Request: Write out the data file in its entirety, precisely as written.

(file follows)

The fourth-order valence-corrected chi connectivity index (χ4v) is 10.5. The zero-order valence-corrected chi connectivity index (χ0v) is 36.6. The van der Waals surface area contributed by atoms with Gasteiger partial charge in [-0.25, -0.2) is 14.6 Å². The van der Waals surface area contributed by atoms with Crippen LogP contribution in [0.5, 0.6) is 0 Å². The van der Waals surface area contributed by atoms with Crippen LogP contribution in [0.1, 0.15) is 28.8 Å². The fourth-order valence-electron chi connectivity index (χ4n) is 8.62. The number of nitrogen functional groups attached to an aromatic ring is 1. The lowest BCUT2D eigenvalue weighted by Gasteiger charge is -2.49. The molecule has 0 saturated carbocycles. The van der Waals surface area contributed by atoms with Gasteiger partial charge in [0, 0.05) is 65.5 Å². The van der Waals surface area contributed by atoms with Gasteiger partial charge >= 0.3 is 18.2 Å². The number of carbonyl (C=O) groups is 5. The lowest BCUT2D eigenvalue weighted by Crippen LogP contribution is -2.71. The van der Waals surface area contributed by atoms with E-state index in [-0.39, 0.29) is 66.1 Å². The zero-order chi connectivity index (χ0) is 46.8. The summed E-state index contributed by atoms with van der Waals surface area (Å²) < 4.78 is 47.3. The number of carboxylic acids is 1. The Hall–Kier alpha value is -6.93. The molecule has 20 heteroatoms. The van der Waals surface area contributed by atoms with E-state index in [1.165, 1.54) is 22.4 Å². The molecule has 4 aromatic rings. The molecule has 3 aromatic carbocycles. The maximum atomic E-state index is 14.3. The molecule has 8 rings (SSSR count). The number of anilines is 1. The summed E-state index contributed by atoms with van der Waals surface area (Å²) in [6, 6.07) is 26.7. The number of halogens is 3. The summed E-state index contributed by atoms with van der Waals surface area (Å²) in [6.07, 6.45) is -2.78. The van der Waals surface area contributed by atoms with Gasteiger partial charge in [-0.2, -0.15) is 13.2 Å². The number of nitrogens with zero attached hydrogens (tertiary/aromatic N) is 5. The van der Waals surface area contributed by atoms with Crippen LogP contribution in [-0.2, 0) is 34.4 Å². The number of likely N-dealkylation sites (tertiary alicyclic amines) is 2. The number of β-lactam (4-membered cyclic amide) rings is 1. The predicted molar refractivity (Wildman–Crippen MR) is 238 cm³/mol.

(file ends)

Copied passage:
The fourth-order valence-corrected chi connectivity index (χ4v) is 10.5. The zero-order valence-corrected chi connectivity index (χ0v) is 36.6. The van der Waals surface area contributed by atoms with Gasteiger partial charge in [-0.25, -0.2) is 14.6 Å². The van der Waals surface area contributed by atoms with Crippen LogP contribution in [0.5, 0.6) is 0 Å². The van der Waals surface area contributed by atoms with Crippen LogP contribution in [0.1, 0.15) is 28.8 Å². The fourth-order valence-electron chi connectivity index (χ4n) is 8.62. The number of nitrogen functional groups attached to an aromatic ring is 1. The lowest BCUT2D eigenvalue weighted by Gasteiger charge is -2.49. The molecule has 0 saturated carbocycles. The van der Waals surface area contributed by atoms with Gasteiger partial charge in [0, 0.05) is 65.5 Å². The van der Waals surface area contributed by atoms with Gasteiger partial charge >= 0.3 is 18.2 Å². The number of carbonyl (C=O) groups is 5. The lowest BCUT2D eigenvalue weighted by Crippen LogP contribution is -2.71. The van der Waals surface area contributed by atoms with E-state index in [-0.39, 0.29) is 66.1 Å². The zero-order chi connectivity index (χ0) is 46.8. The summed E-state index contributed by atoms with van der Waals surface area (Å²) < 4.78 is 47.3. The number of carboxylic acids is 1. The Hall–Kier alpha value is -6.93. The molecule has 20 heteroatoms. The van der Waals surface area contributed by atoms with E-state index in [1.165, 1.54) is 22.4 Å². The molecule has 4 aromatic rings. The molecule has 3 aromatic carbocycles. The maximum atomic E-state index is 14.3. The molecule has 8 rings (SSSR count). The number of anilines is 1. The summed E-state index contributed by atoms with van der Waals surface area (Å²) in [6, 6.07) is 26.7. The number of halogens is 3. The summed E-state index contributed by atoms with van der Waals surface area (Å²) in [6.07, 6.45) is -2.78. The van der Waals surface area contributed by atoms with Gasteiger partial charge in [-0.2, -0.15) is 13.2 Å². The number of nitrogens with zero attached hydrogens (tertiary/aromatic N) is 5. The van der Waals surface area contributed by atoms with Crippen LogP contribution in [-0.2, 0) is 34.4 Å². The number of likely N-dealkylation sites (tertiary alicyclic amines) is 2. The number of β-lactam (4-membered cyclic amide) rings is 1. The predicted molar refractivity (Wildman–Crippen MR) is 238 cm³/mol.